Interpreting cultural sources, Stage 1 – Initial thoughts

7 Aug 2015

Initially I felt somewhat overwhelmed by the choice of material for this first assignment, which involves research the art of a culture, collecting resource materials, design and development work, and sampling. 

I thought initially about Moorish Spain – the ceramics (tiles and pots), architecture of the Alhambra, Spanish embroidery (blackwork) which was influenced by the Moors, macrame (reaching Spain through Moorish invasion), and lutre pottery, with it’s geometric islamic designs.

I spent a day looking at resource material at Norwich University of the Arts (NUA) library. Apart from books about Alhambra (of which there are many), there was a shortage of specific publications referring to the Moors, and in particular relating to the Moors in Spain. Although the Moors occupied most of Spain between 800-1250, there seemed little to distinguish them from the rest of Islamic culture (particularly that of North Africa).

At this point, I turned my attention to North America. Unlike Asia, Europe and Africa, where intercontinental trade was established very early and cultural and artistic influences spread an intermingled, native American culture was separated for many hundreds of years before conquest, making it distinct and recognisable. This is a factor which appealed to me when making my choice.

The challenge with choosing this cultural group is that unlike (for example Indian or Africa art), there is not a lot of source material in magazines or travel brochures, and although there is still a considerable amount of Indian artistic activity (1), this influence does not seem to have become widely assimilated into consumer items such as fabric or household goods. There is, however, plenty of published historical material concerning artefacts and culture.

Although it is often misconceived that all Indians are alike, they in fact consist of a disparate group of more than 300 different tribes many of which exhibit physically, linguistically and culturally differences (1). Natural materials were abundant and widely used (e.g. wood, feathers, leather, quills) and give an indication of the geographical origin of pieces. For example, wood from the NW coast, buffalo hides from the Plains, clay from the SW. I find natural materials a particular draw because of their textural qualities. I am also attracted to the harmonious qualities of natural dyes and colourants.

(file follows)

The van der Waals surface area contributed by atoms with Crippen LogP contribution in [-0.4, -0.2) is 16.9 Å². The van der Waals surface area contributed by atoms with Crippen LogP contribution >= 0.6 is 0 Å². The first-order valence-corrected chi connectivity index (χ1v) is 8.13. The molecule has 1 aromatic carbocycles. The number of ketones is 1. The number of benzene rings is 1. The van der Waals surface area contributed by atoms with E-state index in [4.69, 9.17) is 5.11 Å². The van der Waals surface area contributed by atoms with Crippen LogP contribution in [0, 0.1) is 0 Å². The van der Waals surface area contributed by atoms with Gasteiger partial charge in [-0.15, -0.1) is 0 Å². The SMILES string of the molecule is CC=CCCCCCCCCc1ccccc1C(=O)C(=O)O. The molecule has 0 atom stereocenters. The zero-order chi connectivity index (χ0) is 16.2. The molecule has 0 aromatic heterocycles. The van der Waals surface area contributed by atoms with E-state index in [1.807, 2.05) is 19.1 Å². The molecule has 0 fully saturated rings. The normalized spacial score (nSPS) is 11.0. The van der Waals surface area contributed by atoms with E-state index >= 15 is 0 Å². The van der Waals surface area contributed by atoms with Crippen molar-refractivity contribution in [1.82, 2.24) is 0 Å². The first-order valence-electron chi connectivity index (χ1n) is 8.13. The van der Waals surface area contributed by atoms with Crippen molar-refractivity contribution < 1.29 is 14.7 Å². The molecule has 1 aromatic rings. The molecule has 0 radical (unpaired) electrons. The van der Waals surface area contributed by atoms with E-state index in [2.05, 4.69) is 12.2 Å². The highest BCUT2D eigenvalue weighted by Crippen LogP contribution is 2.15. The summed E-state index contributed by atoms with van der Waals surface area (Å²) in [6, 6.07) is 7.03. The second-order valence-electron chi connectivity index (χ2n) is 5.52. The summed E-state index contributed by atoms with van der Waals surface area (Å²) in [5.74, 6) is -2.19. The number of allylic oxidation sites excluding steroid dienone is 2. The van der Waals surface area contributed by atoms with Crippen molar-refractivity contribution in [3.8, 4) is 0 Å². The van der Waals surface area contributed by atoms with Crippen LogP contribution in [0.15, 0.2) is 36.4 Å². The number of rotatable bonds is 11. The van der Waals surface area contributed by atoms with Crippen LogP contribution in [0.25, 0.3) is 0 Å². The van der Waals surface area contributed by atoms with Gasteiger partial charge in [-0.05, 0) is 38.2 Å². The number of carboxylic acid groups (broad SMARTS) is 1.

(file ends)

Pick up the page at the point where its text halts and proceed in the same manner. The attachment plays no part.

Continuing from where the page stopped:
Native Americans have no word for ‘art’. In fact they do not see it as a necessary distinction from the utilitarian functionality of everyday objects. For them, art and beauty is intrinsic in everything they make (2). Native American peoples had little or no concept of fashion (1), being firmly confined by the conventional artistic limits imposed by their society. Artistic activity was also very gender specific (e.g. weaving, pottery-making). Many of these conventions persist into mordern interpretation and help to distinguish their art. 


1. Feder, N. (1965) American Indian Art. Abrams. New York. 

2. Walters, A.L. (1989) The spirit of native America: Beauty and mysticism in American Indian Art. Chronicle books. San Francisco.




Leave a Reply

Fill in your details below or click an icon to log in: Logo

You are commenting using your account. Log Out /  Change )

Google+ photo

You are commenting using your Google+ account. Log Out /  Change )

Twitter picture

You are commenting using your Twitter account. Log Out /  Change )

Facebook photo

You are commenting using your Facebook account. Log Out /  Change )


Connecting to %s